“Small businesses are bombarded by all sorts of solicitations,” says Ashley. “It's hard to break through that and talk to them.”
1-800 Don't Do This
David Ashley's company, Lakewood Ranch-based Telename Communications, has provided toll-free vanity phone numbers to companies for almost 20 years. There are some common errors Ashley says he sees when businesses sign up for a 1-800 number.
The top five mistakes:
• Number hybrids: Ashley says this is the most common mistake he sees, when a business owner combines words with digits for the number, such as 1-800-493-TINT. The first part of the number with the digits clouds the words and the entire number is usually forgotten pretty quickly. “A hybrid might save a few dollars on the monthly fee,” says Ashley, “but over time, you'll throw away thousands on advertising and thousands more in missed business opportunities.”
• Stick with 800: Ashley says the 877 and 866 prefixes, which he will provide to clients, tend to produce more misdials. The 1-800 number, he says, is still the most recognizable number to the general public.
• Vanity selection: Choose a 1-800 number that tracks the industry, not the name of your company. So 1-800-Car Rent could work for a rental car business, but 1-800 Joe's Cars isn't as clear. Says Ashley: “Avoid spelling out your company name unless you are sure everyone knows your company name.”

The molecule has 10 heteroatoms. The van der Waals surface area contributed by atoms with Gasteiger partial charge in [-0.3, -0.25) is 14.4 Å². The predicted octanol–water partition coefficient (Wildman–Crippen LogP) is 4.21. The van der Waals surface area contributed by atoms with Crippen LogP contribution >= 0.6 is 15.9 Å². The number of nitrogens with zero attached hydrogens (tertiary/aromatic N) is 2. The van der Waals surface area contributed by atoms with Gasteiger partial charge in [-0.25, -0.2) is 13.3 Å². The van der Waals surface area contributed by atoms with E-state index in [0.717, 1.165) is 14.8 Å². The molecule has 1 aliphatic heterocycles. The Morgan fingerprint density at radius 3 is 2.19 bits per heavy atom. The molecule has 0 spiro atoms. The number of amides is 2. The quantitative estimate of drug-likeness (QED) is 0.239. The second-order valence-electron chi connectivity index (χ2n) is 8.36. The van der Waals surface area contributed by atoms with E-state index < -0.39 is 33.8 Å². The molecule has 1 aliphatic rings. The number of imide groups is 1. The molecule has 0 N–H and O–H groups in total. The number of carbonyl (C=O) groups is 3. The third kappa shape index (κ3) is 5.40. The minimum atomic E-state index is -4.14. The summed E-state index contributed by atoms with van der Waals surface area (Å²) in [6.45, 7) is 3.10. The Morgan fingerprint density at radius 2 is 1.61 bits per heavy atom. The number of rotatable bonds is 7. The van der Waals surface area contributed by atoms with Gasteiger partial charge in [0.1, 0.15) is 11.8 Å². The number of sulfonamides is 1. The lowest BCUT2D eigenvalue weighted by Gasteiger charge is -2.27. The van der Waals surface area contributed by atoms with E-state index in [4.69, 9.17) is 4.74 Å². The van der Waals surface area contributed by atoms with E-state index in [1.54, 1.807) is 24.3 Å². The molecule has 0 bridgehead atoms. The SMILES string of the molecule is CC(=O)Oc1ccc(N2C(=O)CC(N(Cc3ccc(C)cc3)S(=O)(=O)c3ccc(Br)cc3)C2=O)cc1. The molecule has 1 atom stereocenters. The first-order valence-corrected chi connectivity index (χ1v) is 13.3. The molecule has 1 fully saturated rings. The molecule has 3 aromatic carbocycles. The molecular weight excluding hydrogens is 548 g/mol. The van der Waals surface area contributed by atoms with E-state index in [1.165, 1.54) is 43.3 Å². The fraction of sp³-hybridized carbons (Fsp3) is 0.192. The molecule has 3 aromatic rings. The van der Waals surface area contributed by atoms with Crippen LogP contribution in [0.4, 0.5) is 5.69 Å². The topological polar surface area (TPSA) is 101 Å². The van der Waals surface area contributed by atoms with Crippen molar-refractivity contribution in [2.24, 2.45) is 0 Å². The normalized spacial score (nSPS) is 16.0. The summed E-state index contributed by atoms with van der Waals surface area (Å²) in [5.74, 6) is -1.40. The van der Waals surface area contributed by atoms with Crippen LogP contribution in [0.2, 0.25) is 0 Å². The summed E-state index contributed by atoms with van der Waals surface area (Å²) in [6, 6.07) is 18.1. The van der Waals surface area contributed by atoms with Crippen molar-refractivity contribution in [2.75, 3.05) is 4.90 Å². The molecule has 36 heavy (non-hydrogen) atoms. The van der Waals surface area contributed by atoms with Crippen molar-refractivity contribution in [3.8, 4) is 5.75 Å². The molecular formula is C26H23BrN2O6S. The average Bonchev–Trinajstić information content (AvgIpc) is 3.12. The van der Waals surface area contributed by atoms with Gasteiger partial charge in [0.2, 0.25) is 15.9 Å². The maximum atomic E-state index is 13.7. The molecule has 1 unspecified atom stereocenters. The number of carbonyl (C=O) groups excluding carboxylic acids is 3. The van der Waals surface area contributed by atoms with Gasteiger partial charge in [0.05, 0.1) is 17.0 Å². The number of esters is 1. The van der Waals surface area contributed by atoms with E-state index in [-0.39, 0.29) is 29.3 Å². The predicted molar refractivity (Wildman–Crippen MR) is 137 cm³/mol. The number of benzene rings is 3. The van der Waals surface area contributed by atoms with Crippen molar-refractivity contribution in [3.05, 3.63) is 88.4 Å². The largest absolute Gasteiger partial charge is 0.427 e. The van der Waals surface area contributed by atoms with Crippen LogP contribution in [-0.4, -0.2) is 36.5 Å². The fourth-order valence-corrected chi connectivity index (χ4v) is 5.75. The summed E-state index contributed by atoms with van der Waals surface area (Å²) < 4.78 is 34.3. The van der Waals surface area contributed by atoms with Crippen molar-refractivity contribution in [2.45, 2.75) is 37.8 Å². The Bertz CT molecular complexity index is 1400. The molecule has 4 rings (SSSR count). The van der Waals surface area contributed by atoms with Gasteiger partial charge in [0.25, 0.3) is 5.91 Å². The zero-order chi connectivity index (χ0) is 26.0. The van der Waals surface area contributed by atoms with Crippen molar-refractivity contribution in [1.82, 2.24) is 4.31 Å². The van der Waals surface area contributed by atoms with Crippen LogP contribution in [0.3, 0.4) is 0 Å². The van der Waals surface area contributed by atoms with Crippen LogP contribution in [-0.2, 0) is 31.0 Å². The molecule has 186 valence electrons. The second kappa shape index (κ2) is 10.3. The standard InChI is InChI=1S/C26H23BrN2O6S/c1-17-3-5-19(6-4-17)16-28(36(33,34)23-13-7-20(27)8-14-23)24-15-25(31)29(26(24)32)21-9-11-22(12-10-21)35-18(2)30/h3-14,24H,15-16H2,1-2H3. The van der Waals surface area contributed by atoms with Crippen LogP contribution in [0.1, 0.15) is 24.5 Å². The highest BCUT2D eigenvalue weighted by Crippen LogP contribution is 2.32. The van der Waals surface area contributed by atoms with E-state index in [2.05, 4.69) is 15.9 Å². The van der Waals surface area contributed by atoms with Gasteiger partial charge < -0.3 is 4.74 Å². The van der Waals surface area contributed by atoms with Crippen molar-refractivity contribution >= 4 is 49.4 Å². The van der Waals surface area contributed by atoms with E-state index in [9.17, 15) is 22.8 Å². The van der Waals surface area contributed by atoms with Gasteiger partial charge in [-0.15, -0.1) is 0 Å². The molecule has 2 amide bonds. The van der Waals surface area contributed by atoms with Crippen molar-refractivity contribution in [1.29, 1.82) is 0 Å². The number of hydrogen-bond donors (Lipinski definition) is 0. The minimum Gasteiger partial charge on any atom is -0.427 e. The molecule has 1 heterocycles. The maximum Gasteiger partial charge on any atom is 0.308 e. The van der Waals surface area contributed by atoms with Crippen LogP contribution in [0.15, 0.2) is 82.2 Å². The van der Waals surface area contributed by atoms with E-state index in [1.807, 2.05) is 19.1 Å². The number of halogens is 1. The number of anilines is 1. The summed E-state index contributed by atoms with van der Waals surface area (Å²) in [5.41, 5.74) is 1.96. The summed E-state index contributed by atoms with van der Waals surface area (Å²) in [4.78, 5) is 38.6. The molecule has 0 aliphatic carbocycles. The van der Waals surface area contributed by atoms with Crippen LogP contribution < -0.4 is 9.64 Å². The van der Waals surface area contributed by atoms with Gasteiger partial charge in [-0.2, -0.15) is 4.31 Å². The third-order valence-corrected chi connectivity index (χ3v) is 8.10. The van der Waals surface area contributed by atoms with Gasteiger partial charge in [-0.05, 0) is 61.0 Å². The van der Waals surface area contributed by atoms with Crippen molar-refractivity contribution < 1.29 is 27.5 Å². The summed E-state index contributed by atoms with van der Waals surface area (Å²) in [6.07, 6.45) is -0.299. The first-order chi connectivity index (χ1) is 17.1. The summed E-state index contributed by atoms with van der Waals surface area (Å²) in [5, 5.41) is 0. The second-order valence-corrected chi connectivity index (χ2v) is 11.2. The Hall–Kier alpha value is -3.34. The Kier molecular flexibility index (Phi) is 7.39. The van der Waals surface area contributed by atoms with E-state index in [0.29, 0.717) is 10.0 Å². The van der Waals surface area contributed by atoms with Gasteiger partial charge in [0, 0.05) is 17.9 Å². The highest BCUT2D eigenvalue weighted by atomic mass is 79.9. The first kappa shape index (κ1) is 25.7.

• Spelling Bee: Make sure the number you choose is easy to spell. Avoid letters such as Q or Z, since not all telephone keypads have those letters.
• Spread the wealth: Don't be selective with the placement of the vanity number. It shouldn't just be a jingle to go at the end of a radio ad, but a full-fledged marketing and branding tool. “Make it the front door to your business for everything you do that the public sees or hears,” Ashley says. “There is a reason why FedEx places the 1-800-Go FedEx number in all of their advertising.”
— Mark Gordon